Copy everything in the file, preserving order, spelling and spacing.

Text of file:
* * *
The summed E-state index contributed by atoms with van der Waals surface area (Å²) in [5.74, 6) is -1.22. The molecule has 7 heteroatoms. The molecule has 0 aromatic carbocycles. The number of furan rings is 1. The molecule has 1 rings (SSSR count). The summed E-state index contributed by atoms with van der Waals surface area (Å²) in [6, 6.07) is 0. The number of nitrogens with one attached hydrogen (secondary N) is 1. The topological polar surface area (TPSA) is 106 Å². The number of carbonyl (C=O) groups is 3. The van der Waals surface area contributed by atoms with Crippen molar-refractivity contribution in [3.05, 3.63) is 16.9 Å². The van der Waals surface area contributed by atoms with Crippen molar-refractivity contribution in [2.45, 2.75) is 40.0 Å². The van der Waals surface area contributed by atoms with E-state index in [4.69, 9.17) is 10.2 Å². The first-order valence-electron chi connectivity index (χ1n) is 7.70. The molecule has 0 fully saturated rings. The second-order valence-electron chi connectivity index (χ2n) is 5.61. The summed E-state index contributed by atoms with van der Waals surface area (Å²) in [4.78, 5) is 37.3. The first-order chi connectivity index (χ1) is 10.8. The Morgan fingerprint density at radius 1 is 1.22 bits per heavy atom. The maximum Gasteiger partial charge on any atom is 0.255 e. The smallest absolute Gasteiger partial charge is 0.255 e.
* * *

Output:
The summed E-state index contributed by atoms with van der Waals surface area (Å²) in [5.74, 6) is -1.22. The molecule has 7 heteroatoms. The molecule has 0 aromatic carbocycles. The number of furan rings is 1. The molecule has 1 rings (SSSR count). The summed E-state index contributed by atoms with van der Waals surface area (Å²) in [6, 6.07) is 0. The number of nitrogens with one attached hydrogen (secondary N) is 1. The topological polar surface area (TPSA) is 106 Å². The number of carbonyl (C=O) groups is 3. The van der Waals surface area contributed by atoms with Crippen molar-refractivity contribution in [3.05, 3.63) is 16.9 Å². The van der Waals surface area contributed by atoms with Crippen molar-refractivity contribution in [2.45, 2.75) is 40.0 Å². The van der Waals surface area contributed by atoms with E-state index in [4.69, 9.17) is 10.2 Å². The first-order valence-electron chi connectivity index (χ1n) is 7.70. The molecule has 0 fully saturated rings. The second-order valence-electron chi connectivity index (χ2n) is 5.61. The summed E-state index contributed by atoms with van der Waals surface area (Å²) in [4.78, 5) is 37.3. The first-order chi connectivity index (χ1) is 10.8. The Morgan fingerprint density at radius 1 is 1.22 bits per heavy atom. The maximum Gasteiger partial charge on any atom is 0.255 e. The smallest absolute Gasteiger partial charge is 0.255 e.